Yes, I am alive. I realize that I didn’t write any Salon posts the past two Sundays. I was just too busy that first skipped Sunday and I was sick this past weekend. But I am here. And there is big news I haven’t yet been able to share (unless you are friends with me on Facebook) 🙂
Nick and I found out a couple of weeks ago that we are getting a house. After a bit of negotiating, we settled on a price exactly in the middle of the listing price and our first offer. Fortunately for us, the house is a foreclosure and hasn’t been lived in since October, so we don’t have to wait for anyone to move out. It also helps that Nick’s parents are buying it upfront in cash and we will proceed to buy it from them, so we didn’t have to go through the whole loan/mortgage approval process. Anyways, here’s a picture of the outside:
After we are completely finished with fixing everything outside, I’ll show you again. But there it is as of now…
My reading has slowed somewhat significantly these past couple of weeks. I read nothing this past week except a couple of hours at work from Count of Monte Cristo. But I did finish listening to Brave New World by Aldous Huxley and LOVED IT! (Review for that here.) Now I’m listening to Remember Me? by Sophie Kinsella, which is reminding me of the new movie, The Vow–but I haven’t seen that movie or got far into the audiobook, so who knows how similar they will be.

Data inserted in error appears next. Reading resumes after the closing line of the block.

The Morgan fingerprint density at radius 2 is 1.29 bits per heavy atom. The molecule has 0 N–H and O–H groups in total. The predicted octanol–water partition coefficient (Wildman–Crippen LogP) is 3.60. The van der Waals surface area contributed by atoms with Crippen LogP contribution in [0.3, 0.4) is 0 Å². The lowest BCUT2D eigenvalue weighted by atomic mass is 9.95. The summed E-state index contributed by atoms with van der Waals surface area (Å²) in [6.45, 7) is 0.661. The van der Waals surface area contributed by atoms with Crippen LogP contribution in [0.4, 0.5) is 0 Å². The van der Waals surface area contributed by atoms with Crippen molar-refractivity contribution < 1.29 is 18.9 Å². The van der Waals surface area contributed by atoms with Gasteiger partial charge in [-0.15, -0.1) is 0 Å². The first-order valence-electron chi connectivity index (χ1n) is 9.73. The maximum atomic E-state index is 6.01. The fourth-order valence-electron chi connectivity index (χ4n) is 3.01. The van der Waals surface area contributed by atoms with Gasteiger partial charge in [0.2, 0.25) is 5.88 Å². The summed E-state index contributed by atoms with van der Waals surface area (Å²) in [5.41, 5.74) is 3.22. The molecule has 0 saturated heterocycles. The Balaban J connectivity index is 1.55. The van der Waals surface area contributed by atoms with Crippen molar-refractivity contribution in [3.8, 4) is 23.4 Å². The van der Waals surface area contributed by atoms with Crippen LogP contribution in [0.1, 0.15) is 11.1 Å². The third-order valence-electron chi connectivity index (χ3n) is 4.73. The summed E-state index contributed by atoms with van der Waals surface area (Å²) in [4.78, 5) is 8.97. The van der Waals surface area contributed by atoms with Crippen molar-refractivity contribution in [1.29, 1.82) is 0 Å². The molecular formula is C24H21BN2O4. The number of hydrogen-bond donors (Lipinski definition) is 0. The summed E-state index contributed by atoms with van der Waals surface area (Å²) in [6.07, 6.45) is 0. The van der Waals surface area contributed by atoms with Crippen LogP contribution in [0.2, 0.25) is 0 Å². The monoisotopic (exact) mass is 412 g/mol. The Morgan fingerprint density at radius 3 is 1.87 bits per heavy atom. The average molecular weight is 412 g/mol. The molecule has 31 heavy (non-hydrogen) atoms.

Tsotsi (2005; Presley Chweneyagae, Terry Pheto)
There were definitely some changes to the story in the film. The most important difference was the manner in which Tsotsi came to be in possession of the baby. In the book, some crazy woman was running and shoved the baby at him. In the film, he carjacked a woman, shot her, and realized the baby was in the car after he had left. I think this is very significant to the story–I mean, kidnapping and having a baby thrust upon you are two very different things. Another thing, I believe that in the book, Tsotsi personally didn’t hurt anyone except when he beat up Boston–with these two things, oh and that he killed Butcher too, I feel that the movie tried to make Tsotsi more dislikable. Overall, the movie was okay, but pretty much nothing like the book.
Weird Science (1985; Anthony Michael Hall, Ilan Mitchell-Smith)
This one was actually a bit bizarre. I’m a fan of the “Brat Pack” and this one was the only big John Hughes from the 1980s that I hadn’t seen before. Biggest surprise of the whole movie: Robert Downey Jr. is in it! And he has horrid teeth. Anyways, while the entire story is pretty much not possible, it was still pretty funny. I think it’s interesting that today there are a lot of movies focusing on teenage girls having problems in high school, to fit in and be popular. But they don’t really make many movies anymore about nerdy guys having that same problem. Wonder why that is…
The Borgias, Season 1 (2011; Jeremy Irons, Holliday Grainger)
I haven’t yet finished all of this first season, but I have gotten into it. I like it so far. I’ve always been fond of HBO and ShowTime when they create the historic shows, like The Tudors. I find them fascinating. Interestingly enough, I might not have looked twice at this after I saw a commercial for it, had it not been Nick’s video game that reminded me of what it would be about. (He plays the Assassin’s Creed games, one of which focused on the corrupt Borgia papacy.)